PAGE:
Bride-to-be says Valley boutique left her hangingPosted: Updated:
MESA, Ariz. - Chelsea Johnson got engaged on New Year's Eve.
She thought she had everything ready for the big day, but when it came to her bridesmaid dresses…
“I started to get a bad feeling because every time I would call their store I would call several times,” she said. “Nobody would answer.”
Chelsea ordered the dresses from a Tempe business called Once in a Life Tyme Bridal.
Despite being measured for what they expected to be a perfect fit, the dresses were nowhere close.
Chelsea snapped pictures when they tried on the dresses.
“Both of the dresses were horrible,” she said. “They were gaping on top. They were way too tight we could barely zip them up around the middle.”
The girls say the store wanted to charge more money to fix the dresses.
At that point Chelsea, her sister Megan and their mom starting shopping somewhere else, and emailed 3 On Your Side for help.
“It's just been hard,” Chelsea said. “I mean, it's already stressful with everything else I have to try to arrange and deal with.”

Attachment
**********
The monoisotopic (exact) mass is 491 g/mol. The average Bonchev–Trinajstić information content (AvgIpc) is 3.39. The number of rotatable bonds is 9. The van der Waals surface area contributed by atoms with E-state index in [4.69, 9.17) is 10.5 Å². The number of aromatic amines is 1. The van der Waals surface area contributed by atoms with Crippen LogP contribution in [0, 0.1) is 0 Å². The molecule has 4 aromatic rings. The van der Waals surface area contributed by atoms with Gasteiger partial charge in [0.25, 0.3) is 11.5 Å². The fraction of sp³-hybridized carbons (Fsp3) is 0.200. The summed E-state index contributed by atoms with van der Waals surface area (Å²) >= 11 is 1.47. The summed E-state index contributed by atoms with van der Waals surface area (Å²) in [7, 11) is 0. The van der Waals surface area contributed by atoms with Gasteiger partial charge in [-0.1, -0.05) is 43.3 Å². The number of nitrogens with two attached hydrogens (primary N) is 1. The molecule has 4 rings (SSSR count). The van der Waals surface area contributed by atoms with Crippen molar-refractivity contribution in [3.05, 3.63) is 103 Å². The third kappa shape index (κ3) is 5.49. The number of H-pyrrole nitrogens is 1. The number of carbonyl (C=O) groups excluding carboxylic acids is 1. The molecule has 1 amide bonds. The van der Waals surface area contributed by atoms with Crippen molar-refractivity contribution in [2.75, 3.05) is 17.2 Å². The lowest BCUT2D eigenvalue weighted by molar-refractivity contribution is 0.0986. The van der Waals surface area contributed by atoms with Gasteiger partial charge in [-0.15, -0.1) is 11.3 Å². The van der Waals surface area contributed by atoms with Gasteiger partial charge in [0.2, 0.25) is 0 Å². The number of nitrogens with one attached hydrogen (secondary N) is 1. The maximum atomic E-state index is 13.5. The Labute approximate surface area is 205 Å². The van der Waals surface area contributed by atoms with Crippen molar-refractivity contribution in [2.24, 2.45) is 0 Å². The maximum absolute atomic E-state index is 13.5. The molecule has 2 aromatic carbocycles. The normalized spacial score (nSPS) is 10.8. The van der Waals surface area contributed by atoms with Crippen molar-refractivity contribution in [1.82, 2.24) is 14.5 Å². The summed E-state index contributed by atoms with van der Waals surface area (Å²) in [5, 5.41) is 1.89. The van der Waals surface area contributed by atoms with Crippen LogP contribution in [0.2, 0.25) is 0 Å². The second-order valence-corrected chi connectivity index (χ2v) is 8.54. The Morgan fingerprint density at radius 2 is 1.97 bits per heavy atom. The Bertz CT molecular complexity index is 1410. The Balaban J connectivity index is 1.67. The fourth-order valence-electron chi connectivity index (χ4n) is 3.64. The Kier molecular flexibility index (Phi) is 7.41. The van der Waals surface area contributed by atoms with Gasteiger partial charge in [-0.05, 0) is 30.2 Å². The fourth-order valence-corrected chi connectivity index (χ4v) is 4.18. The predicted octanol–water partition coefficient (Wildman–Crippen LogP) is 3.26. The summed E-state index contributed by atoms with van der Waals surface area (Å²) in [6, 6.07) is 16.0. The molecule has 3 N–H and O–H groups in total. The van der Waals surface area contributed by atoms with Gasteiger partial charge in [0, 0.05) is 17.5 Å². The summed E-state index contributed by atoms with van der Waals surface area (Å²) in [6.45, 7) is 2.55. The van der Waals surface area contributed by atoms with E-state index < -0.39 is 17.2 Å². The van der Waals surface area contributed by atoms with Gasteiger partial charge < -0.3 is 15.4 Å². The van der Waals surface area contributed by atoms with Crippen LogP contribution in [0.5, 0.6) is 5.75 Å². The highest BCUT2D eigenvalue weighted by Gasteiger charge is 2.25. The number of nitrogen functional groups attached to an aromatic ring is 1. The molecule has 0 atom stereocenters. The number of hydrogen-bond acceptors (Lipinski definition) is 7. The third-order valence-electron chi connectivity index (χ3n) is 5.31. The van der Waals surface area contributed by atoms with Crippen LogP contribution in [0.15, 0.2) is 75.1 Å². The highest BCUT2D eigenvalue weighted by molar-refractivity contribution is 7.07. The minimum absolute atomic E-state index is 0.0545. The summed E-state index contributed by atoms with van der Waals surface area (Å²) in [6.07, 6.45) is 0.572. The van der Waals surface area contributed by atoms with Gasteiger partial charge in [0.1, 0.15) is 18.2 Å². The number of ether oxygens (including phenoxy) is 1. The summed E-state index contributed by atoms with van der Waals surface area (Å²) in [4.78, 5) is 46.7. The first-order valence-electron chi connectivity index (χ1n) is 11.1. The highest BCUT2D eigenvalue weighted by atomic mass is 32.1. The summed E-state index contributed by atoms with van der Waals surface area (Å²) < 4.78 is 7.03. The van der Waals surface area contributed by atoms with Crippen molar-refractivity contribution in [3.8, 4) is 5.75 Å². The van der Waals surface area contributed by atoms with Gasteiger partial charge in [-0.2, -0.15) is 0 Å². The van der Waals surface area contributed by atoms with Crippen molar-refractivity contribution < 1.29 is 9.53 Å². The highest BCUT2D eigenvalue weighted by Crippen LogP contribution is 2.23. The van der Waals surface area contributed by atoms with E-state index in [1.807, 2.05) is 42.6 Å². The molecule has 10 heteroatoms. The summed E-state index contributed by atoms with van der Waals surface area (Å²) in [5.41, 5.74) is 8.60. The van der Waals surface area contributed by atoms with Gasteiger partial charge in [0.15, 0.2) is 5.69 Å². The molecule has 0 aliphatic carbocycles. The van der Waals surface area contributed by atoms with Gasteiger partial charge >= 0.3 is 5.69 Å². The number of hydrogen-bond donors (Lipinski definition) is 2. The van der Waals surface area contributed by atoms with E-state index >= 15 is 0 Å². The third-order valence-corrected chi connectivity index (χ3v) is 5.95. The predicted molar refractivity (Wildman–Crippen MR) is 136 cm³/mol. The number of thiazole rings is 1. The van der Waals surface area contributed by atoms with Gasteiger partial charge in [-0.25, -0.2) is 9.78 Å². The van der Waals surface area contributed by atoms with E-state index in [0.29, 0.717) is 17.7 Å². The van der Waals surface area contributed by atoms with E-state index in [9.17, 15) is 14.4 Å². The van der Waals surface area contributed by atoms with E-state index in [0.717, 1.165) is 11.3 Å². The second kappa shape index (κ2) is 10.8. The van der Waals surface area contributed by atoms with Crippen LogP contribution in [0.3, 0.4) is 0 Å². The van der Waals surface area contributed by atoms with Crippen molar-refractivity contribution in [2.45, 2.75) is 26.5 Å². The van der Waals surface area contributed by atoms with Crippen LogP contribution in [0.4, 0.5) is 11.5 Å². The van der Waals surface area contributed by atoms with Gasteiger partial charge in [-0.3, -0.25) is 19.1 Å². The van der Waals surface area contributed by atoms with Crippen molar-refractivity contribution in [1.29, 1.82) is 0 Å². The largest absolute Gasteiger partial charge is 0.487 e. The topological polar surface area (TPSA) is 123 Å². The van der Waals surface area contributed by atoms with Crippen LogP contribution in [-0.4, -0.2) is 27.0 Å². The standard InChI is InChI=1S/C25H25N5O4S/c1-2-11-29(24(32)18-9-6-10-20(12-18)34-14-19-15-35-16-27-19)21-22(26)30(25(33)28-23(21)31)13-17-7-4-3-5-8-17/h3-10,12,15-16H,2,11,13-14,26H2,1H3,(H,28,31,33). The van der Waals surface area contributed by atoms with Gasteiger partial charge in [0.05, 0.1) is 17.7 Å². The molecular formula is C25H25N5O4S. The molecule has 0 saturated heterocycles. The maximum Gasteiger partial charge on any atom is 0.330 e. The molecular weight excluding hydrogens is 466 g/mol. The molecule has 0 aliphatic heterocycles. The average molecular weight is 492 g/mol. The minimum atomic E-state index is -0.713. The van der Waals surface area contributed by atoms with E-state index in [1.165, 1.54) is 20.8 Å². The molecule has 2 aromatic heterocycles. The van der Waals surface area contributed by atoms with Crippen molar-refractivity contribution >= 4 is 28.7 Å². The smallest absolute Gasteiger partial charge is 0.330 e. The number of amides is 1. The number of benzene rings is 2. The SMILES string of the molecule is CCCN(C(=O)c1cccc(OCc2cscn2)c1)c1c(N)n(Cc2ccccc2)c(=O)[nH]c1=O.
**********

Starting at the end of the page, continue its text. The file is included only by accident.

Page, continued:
3 On Your Side contacted Once in a Life Tyme Bridal.
We tried to resolve the case over the phone but when that didn't happen... we visited the business.
While the manager didn't want to talk on-camera, she did show us a warning posted inside the business that says, “We do not pay for alterations if the size you order does not fit.”
We trusted them,” Chelsea’s sister Megan said. “We took their advice and ordered the sizes by their advice.”
Chelsea and Megan ended up finding different bridesmaid dresses, ones that fit.
They're still out about $160, but Chelsea's not letting it turn her from blushing bride to Bridezilla.
“I just have to keep things in perspective and you know it's not that big of a deal in the grand scheme of things,” she said.
An attorney for Once in a Life Tyme tells 3 On Your Side, in part:
“I understand the purpose of your program is to obtain refunds for consumers who feel they have been treated inappropriately. I am also certain that you will understand that there are cases where refunds are not an entitlement and where a retailer has actually gone above and beyond what is required legally, and yet that still does not satisfy a customer who may seek to take advantage of a situation unfairly.”